In her debut short story collection Site Fidelity, Claire Boyles has tapped into a largely untouched goldmine of stories about environmental issues in the American West, and the people involved in the often-lonely fights for their jobs, their land and their resources on a changing planet. By writing this book, Boyles provides a peek into the fascinating world of niche environmental policy that is usually perceived as too dull and complex for most people to care about.
Boyles is a Coloradan and a former sustainable farmer, and it’s immediately apparent she knows what she’s doing, both as a writer and an environmentalist. The book is heavily character-driven, but every story takes place amid a fairly complicated setting involving environmental issues that don’t typically get a lot of attention in fiction. Boyles deftly explains these situations without coming across as dogmatic, connecting problems that might seem theoretical to people whose lives are immensely impacted by them.
Site Fidelity’s first story, “Ledgers,” is about an ornithologist named Norah who studies birds “most people haven’t heard of and might not ever” and is fixated on saving the Gunnison sage grouse, an endangered species in Southwestern Colorado. Having a difficult time finding anyone else to care about the cause, she feels as endangered as the birds, knowing her “best efforts to save them will never be enough.”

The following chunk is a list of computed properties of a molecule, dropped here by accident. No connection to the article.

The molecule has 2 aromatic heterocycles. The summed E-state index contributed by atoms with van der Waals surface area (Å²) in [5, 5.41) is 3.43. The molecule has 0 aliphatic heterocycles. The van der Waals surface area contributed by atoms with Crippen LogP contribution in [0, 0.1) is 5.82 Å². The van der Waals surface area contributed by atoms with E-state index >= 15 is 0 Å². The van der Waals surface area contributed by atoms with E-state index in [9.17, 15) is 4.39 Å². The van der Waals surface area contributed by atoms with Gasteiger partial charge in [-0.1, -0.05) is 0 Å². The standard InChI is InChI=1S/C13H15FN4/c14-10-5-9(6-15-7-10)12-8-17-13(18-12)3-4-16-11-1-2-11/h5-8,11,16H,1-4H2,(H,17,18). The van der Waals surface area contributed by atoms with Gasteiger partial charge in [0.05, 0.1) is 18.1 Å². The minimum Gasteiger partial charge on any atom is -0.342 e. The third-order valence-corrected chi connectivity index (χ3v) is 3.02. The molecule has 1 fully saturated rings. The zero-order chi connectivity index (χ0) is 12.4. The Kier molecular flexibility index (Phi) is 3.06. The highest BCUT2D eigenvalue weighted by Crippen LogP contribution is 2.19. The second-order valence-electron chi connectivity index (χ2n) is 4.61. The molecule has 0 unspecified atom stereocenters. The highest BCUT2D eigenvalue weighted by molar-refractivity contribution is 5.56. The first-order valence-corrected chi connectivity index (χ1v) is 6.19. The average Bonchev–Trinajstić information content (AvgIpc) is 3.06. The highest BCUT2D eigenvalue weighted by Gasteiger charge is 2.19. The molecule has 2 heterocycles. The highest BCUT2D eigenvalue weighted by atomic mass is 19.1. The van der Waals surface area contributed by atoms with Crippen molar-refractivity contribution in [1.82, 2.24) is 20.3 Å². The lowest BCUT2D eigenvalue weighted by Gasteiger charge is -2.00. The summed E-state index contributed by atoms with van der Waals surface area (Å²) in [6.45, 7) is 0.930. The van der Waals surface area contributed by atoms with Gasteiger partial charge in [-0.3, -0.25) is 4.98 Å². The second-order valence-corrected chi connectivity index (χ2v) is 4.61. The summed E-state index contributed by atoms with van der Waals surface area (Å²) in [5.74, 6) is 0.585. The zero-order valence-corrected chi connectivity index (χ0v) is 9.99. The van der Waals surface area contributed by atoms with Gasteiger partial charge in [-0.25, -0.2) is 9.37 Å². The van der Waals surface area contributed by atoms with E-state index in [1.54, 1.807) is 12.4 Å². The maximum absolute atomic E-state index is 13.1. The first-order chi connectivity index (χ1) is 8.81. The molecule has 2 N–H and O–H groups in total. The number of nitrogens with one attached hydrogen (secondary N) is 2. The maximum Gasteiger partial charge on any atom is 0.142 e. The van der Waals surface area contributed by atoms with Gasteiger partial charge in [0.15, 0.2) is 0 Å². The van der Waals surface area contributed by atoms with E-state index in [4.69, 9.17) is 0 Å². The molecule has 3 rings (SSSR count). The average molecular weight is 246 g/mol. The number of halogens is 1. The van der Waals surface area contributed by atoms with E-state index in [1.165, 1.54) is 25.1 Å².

The title of the book comes from this story, and it is a perfect two-word summary of its entire theme. “Site fidelity”—a species “loving their land so much they’ll die without it”—is what connects all the central characters in the book. Most of them are women who have a lot on their plates, usually involving the men in their lives. Still, their connection to the land doesn’t falter, even when it feels like they’re in their fights alone.
Though this is ostensibly a book of separate short stories, all of them are related thematically and many have overlapping characters. The best of these involve three sisters named Ruth, Mano and Teresa, the last of whom is a nun and mostly referred to just as “Sister.” The relationship between these sisters is steadfast, brought closer by their individual relationships to the world around them. Though the other stories in the collection are strong, Site Fidelity could work as a novel focusing just on these three sisters, and I wouldn’t be surprised—or disappointed—if they reappear in Boyles’ later work.